Berlin calls for data exchange on tax havens

German finance minister advocates closer co-operation between EU member states

German finance minister Wolfgang Schäuble said that at EU level he would push for an automatic financial information exchange between member states. Photograph: Eric Luke

German finance minister Wolfgang Schäuble said that at EU level he would push for an automatic financial information exchange between member states. Photograph: Eric Luke

 

German finance minister Wolfgang Schäuble has led calls for leaked information on offshore tax havens to be handed over to national tax authorities.

The “Offshore Leaks” revelations have targeted leading German financial institution, Deutsche Bank and its reported involvement in helping wealthy customers avoid tax.

“I welcome these reports because they will increase pressure on what we know to be complicated constructions, many of which are at least in a legal grey area,” said Mr Schäuble on German radio. “We’ve long called for international action to tackle this problem. We have to increase the pressure to increase the pressure and readiness to co-operate of those who are more hesitant.”

Mr Schäuble said that at EU level he would push for an automatic financial information exchange between member states; at international level, he said he would renew efforts to “dry out tax havens by fighting the erosion of tax base”.


Greater sanctions
Social Democrat Peer Steinbrück, Mr Schäuble’s predecessor and the man hoping to unseat Chancellor Angela Merkel in September elections, urged greater sanctions against banks involved in tax evasion.

“In extreme cases, it could also lead to them losing their banking licences,” he said.

The Süddeutsche Zeitung , one of two German media organisations involved in the worldwide research effort, said it “could not and would not” supply the data to German tax authorities as doing so might compromise informants’ identities.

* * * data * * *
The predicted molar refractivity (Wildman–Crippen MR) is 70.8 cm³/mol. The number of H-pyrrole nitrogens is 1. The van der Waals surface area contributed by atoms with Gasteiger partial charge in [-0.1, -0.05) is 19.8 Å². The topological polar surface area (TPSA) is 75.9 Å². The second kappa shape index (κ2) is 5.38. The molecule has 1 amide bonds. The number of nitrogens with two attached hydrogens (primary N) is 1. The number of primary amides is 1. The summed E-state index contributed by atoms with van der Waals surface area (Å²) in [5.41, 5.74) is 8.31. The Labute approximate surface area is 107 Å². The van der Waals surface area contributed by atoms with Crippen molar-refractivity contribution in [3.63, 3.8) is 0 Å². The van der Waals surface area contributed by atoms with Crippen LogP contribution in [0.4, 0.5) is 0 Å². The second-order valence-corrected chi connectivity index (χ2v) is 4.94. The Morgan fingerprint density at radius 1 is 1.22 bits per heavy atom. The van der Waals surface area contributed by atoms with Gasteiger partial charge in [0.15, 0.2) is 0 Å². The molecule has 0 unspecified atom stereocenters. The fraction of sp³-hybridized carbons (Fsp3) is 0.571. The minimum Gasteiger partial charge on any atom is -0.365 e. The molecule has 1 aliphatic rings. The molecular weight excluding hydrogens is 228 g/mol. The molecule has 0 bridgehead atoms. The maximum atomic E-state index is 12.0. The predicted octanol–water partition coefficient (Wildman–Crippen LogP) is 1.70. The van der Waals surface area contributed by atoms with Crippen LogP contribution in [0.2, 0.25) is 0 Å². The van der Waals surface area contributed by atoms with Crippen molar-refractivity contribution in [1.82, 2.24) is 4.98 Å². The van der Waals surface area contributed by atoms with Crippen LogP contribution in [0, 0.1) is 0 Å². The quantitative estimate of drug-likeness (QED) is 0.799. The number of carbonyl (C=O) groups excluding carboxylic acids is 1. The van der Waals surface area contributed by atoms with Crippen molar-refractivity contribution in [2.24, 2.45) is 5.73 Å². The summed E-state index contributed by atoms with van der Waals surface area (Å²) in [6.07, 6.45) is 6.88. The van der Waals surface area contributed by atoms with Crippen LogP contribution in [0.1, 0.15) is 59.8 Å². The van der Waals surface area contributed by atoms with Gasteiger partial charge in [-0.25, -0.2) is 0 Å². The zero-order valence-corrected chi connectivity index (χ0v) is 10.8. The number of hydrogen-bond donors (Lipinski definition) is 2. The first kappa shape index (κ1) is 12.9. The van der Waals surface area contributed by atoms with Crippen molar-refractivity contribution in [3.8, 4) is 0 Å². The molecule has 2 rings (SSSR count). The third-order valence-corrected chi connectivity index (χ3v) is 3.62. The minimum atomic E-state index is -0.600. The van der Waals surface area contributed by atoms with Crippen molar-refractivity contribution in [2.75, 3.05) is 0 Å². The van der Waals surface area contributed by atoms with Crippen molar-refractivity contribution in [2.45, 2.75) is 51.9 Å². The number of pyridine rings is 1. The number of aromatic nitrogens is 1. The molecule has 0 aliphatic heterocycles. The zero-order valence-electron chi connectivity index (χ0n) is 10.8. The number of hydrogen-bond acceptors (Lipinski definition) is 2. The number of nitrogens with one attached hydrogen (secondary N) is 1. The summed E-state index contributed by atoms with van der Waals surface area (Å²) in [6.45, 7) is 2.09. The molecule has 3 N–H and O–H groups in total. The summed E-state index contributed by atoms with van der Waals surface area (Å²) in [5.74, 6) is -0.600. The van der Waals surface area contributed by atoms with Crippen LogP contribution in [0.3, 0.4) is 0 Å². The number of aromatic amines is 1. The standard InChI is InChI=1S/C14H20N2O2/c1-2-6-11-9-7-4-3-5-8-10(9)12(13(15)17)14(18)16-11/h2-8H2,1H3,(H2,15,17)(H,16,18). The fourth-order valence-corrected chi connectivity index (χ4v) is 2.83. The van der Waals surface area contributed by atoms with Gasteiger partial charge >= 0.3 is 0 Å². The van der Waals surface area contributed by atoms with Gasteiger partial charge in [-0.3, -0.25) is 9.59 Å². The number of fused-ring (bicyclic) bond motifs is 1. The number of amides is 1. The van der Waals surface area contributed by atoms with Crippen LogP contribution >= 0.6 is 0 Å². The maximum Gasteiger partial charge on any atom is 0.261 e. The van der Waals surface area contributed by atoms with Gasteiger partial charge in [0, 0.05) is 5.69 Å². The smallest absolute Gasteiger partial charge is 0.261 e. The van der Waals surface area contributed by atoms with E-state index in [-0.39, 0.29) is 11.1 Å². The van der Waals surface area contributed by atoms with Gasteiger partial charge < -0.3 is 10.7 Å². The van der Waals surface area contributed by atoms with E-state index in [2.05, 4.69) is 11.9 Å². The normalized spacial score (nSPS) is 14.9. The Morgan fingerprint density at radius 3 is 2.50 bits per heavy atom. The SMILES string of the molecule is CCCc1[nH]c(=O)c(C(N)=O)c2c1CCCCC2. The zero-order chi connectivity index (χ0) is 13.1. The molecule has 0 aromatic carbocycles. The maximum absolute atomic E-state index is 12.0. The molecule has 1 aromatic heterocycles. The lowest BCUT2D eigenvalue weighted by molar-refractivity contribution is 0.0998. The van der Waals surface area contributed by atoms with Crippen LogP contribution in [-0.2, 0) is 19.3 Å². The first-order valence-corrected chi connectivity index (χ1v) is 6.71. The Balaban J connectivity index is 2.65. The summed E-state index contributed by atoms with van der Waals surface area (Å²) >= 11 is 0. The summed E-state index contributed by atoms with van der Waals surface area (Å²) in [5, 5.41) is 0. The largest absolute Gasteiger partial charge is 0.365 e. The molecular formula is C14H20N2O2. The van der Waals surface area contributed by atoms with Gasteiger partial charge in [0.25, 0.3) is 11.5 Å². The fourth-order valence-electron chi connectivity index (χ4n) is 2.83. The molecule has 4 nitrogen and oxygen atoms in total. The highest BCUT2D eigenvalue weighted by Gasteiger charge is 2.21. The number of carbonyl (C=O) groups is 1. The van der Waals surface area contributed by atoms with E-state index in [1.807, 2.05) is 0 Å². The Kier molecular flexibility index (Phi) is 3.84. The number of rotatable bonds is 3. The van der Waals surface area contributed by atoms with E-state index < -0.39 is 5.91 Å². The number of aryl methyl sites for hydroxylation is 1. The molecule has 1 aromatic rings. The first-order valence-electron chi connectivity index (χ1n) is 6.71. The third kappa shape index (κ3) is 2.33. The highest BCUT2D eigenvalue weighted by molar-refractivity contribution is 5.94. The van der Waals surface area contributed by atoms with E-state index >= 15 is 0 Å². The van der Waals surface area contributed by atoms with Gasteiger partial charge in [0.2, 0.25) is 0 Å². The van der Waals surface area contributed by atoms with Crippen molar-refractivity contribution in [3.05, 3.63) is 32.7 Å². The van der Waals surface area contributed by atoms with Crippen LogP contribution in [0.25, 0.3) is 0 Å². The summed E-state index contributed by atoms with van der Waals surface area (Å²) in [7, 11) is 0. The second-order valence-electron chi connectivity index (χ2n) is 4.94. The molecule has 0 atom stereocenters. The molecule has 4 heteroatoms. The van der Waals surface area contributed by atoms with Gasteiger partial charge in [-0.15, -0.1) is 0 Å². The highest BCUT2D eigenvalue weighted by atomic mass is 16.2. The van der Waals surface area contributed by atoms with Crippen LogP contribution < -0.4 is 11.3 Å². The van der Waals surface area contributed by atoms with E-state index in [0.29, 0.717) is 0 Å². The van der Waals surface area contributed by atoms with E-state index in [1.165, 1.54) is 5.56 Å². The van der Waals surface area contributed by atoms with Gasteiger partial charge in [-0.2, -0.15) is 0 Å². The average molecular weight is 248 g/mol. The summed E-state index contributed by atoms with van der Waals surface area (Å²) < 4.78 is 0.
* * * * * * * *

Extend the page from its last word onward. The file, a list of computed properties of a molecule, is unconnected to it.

“The press is not an assistant to police, prosecutors or tax investigations,” said the newspaper.

The Munich-based newspaper said the “offshore leaks” files contained information on more than 130,000 people worldwide. Their coverage focused on the tax affairs of recently-deceased German playboy Gunter Sachs, ex-husband of Brigitte Bardot. The newspaper also published claims that a Deutsche Bank subsidiary based in Singapore helped more than 300 clients invest in tax havens globally.

A bank spokesman said it offered “services for wealthy customers on the basis that the customers have their tax affairs in order and comply fully with all tax laws and declaration obligations”.

On the website of DBoffshore.com the bank advertises opportunities in tax havens such as the Cayman and Channel Islands as well as Mauritius, and promises to “fulfil special requests through professional service”.

A top German tax expert suggested yesterday that wealthy Germans had approximately €400 billion banked in tax havens around the world.

The offshore leaks revelations follow active pursuit of tax evaders in recent years by the German authorities. Federal and local governments in Germany have authorised several purchases of stolen data sets of account holders in Switzerland and Liechtenstein. An agreement on a one-off levy on untaxed German funds in Swiss banks failed to come into effect after German opposition parties rejected it as too lenient on tax evaders.